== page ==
Auditor, Health Dept.By Helen Altonn
spar over privatizing
The state auditor's office says it can't tell the Legislature whether direct adult mental health services being provided by the state Health Department should be privatized.
The reason, it says: Information isn't available to make an analysis.
"For example, the Adult Mental Health Division lacked reliable and complete data necessary to conduct a proper cost analysis," Auditor Marion Higa said in an audit released today.
"We found insufficient controls over the recording and tracking of staff time as well as inadequacies in the division's computer system," she said.
Health Department spokesman Patrick Johnston today said, "We encourage legislators to thoroughly review the department's response in order to get an accurate understanding of division operations."
In a letter included in the audit report, state Health Director Bruce Anderson said the department views privatization differently than the auditor. Also, it's economically desirable to work with a few private providers because of limited funding, he said.
He said when the department has attempted to restructure services, "we have been confronted by strong resistance to change." Employees feel they're being deprived of earning additional income through overtime if services are contracted, he said.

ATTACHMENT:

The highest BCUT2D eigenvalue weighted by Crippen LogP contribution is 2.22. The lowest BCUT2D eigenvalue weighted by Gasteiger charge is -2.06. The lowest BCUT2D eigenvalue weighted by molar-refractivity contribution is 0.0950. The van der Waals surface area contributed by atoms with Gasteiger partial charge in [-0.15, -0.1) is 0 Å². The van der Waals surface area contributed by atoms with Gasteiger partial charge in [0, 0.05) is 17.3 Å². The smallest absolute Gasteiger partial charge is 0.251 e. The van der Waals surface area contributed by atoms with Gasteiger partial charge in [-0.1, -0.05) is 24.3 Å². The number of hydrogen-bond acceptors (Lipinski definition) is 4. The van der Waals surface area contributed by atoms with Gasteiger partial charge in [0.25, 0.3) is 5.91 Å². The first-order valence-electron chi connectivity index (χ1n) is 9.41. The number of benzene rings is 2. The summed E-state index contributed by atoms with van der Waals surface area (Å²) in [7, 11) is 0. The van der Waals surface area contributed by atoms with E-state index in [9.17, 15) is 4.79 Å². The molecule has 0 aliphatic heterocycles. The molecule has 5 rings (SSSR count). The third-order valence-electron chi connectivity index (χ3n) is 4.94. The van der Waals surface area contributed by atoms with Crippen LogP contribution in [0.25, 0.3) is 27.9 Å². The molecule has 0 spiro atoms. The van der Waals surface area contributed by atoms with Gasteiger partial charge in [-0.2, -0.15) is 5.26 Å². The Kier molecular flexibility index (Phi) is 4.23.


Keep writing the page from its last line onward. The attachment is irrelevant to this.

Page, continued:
The Adult Mental Health Division receives about $19.5 million a year and spends about $7.4 million for services by private agencies, the auditor noted.
Last year's Legislature asked for a study to determine if other services provided by the division could be turned over to private organizations.
Higa said division efforts to manage contracts and coordinate with private agencies are inadequate and can't support further privatization.
"Contract monitoring is inconsistent, performance measures are inadequate for proper evaluation of contractors, and contractual requirements are not enforced," she cited among other deficiencies.
"Finally, the division's lack of proper operational plans contributes to a poorly integrated mental health system and ineffective use of private providers," she said.
She recommended the Health Department take steps to improve administrative practices.
Anderson said the department took "great exception" to a statement in the audit that the division created roadblocks to the auditors getting information.
He disagreed with a number of the findings and said corrective action is being taken in some areas. He said the auditor's recommendations will be considered in development of an operational plan to integrate all services.